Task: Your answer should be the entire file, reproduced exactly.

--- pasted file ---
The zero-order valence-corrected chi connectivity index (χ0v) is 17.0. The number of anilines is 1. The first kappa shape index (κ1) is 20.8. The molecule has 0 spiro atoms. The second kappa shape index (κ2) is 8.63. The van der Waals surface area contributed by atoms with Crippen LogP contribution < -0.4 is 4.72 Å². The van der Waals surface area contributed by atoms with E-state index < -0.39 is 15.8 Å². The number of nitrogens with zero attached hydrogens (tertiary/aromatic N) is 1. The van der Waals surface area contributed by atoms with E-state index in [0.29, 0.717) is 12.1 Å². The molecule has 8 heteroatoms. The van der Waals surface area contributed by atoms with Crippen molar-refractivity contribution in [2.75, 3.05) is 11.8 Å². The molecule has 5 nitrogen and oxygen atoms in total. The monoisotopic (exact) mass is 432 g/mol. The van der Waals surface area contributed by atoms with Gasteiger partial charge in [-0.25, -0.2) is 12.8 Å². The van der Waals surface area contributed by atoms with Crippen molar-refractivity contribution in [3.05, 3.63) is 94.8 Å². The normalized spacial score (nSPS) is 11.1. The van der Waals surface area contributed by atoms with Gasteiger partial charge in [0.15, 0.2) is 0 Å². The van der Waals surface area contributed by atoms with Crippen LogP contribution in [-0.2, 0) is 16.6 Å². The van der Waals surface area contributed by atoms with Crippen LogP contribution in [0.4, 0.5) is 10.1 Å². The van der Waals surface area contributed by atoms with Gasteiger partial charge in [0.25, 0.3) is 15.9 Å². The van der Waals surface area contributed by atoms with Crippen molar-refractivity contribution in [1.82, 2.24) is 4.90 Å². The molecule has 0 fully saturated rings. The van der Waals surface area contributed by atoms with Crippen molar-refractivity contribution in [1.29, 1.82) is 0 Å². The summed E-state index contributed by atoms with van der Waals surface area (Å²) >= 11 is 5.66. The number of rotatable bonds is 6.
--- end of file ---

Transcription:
The zero-order valence-corrected chi connectivity index (χ0v) is 17.0. The number of anilines is 1. The first kappa shape index (κ1) is 20.8. The molecule has 0 spiro atoms. The second kappa shape index (κ2) is 8.63. The van der Waals surface area contributed by atoms with Crippen LogP contribution < -0.4 is 4.72 Å². The van der Waals surface area contributed by atoms with E-state index < -0.39 is 15.8 Å². The number of nitrogens with zero attached hydrogens (tertiary/aromatic N) is 1. The van der Waals surface area contributed by atoms with E-state index in [0.29, 0.717) is 12.1 Å². The molecule has 8 heteroatoms. The van der Waals surface area contributed by atoms with Crippen molar-refractivity contribution in [2.75, 3.05) is 11.8 Å². The molecule has 5 nitrogen and oxygen atoms in total. The monoisotopic (exact) mass is 432 g/mol. The van der Waals surface area contributed by atoms with Gasteiger partial charge in [-0.25, -0.2) is 12.8 Å². The van der Waals surface area contributed by atoms with Crippen molar-refractivity contribution in [3.05, 3.63) is 94.8 Å². The normalized spacial score (nSPS) is 11.1. The van der Waals surface area contributed by atoms with Gasteiger partial charge in [0.15, 0.2) is 0 Å². The van der Waals surface area contributed by atoms with Crippen LogP contribution in [-0.2, 0) is 16.6 Å². The van der Waals surface area contributed by atoms with Crippen LogP contribution in [0.4, 0.5) is 10.1 Å². The van der Waals surface area contributed by atoms with Gasteiger partial charge in [0.25, 0.3) is 15.9 Å². The van der Waals surface area contributed by atoms with Crippen molar-refractivity contribution in [1.82, 2.24) is 4.90 Å². The molecule has 0 fully saturated rings. The van der Waals surface area contributed by atoms with Crippen molar-refractivity contribution in [1.29, 1.82) is 0 Å². The summed E-state index contributed by atoms with van der Waals surface area (Å²) >= 11 is 5.66. The number of rotatable bonds is 6.